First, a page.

Wednesday, November 19, 2008
What is the posture for the Our Father in Mass?
"A lot of people hold hands during the Our Father, some assume a similar posture as the priest, and some fold their hands. Is there a norm on this? Anonymous
This is a common liturgical question, especially since practices and opinions on this matter vary dramatically. Actually, there is no norm as to what posture the laity should adopt during the Lord’s Prayer at Mass. The “General Instruction of the Roman Missal” (the official instruction manual for the Mass) is silent on this particular issue. As such, besides the commonly accepted praying gesture of folded hands, there may be some legitimate room for variety — but only insofar as the practice does not contradict local regulations or disrupt the prayerfulness of the Mass.
The posture of outstretched arms is called the “orans” position, and was a common sign of praise and adoration in the early church. During the development of the Roman Catholic liturgy, this posture became closely associated with the intercessory role of the priest on behalf of the people.
The recent appearance of uplifted hands among the congregation probably originated in charismatic communities, but has since gained wider use. If it is done, individuals should be careful not to obscure the unique role of the ordained presider. It may be helpful to consider that even in concelebrated Masses, only the principal celebrant (not all the priests) maintains the “orans” posture while “Deliver us, Lord, from every evil ...” is prayed.
The practice of holding hands is also very widespread. It is a devotional practice that can be very beautiful, and many families do so as part of their domestic piety during prayer. It might make sense if couples, families, or close-knit groups wish to hold hands during the Lord’s Prayer at Mass; but those who do this must guard against three things.
First, this posture should not be mandated or broadly encouraged for the entire congregation. Holding hands can be harmless if conducted with dignity and if nobody is pressured into it. Those who hold hands must recognize and respect that many are uncomfortable with such an intimate posture, which often requires a strong sense of personal familiarity.
A natural aversion is also particularly strong during cold and flu season. In addition, mandating this posture would be an inappropriate injection of piety into the liturgy.
Second, this practice should never detract from filial adoration of God, which is a focal point of the Our Father and of the entire Mass. The end of the Catechism of the Catholic Church is devoted to the Lord’s Prayer, and No. 2781 says this: “When we pray to the Father, we are in communion with him and with his Son, Jesus Christ. Then we know and recognize him with an ever new sense of wonder. The first phrase of the Our Father is a blessing of adoration before it is a supplication. For it is the glory of God that we should recognize him as ‘Father,’ the true God.” Therefore, the liturgical recitation of the Our Father must not be self-centered, or otherwise distract from what should be a humble disposition before the Father’s transcendence. It is not primarily about us, but about God.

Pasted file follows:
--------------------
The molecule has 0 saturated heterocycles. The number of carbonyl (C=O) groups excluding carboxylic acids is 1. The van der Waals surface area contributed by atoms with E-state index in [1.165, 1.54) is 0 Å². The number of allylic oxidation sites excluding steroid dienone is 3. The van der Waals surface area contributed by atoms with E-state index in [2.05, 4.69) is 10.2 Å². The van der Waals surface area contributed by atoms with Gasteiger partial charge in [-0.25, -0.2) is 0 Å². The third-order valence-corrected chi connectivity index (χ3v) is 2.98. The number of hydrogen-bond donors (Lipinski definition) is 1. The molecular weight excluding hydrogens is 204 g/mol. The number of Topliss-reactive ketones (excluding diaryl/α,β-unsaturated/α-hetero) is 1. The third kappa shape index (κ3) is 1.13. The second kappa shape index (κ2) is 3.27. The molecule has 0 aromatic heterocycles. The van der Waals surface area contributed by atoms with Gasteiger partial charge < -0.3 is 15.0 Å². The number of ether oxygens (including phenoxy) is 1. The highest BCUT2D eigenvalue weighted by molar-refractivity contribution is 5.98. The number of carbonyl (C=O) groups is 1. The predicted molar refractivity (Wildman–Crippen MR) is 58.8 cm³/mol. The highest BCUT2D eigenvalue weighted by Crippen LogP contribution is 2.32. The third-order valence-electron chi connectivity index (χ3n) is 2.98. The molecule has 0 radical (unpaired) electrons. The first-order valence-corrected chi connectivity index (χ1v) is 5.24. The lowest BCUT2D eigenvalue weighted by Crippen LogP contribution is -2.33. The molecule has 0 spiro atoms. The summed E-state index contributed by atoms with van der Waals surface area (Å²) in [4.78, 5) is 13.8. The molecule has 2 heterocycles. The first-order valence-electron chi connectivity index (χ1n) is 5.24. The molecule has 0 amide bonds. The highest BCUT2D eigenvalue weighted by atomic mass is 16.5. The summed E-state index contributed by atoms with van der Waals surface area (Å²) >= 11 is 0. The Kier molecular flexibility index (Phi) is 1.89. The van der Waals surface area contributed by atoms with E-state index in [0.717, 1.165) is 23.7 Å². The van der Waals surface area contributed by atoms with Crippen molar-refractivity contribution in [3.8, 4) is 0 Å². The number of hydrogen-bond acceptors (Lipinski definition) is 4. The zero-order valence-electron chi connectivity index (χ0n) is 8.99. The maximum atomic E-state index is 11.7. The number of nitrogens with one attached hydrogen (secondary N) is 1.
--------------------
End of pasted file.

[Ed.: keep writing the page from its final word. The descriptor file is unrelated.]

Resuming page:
Third, it would be misguided to hold hands during the Our Father if it is meant to promote a sense of unity or community that is allegedly lacking in the liturgy. Not only can this easily become superficial or devolve into a worldly understanding of solidarity, but the principle source of unity should always be the liturgy itself — especially the Eucharist and the reception of holy Communion. We are preparing to enter into real communion with God while asking him to “keep us free from sin,” so that we may more perfectly live our adoption as his sons and daughters in the bond that is the body of Christ. Our goal is elevation into the community of saints.
Similar concerns apply to the orderly carrying out of the sign of peace afterwards — the ritual action should express that this is the peace of Christ and not a haphazard social greeting. Also, dramatic efforts to stretch arms across aisles are really not in keeping with the decorum of the sacred liturgy, or with the focus of the Lord’s Prayer.
So, although many practices are not explicitly forbidden, any extra actions or postures during the Lord’s Prayer must ultimately be evaluated according to whether they keep intact the integrity and reverence that are so fundamental to the Mass."
Answered by Brian MacMichael, Office of Worship, Diocese of Fort Wayne, IN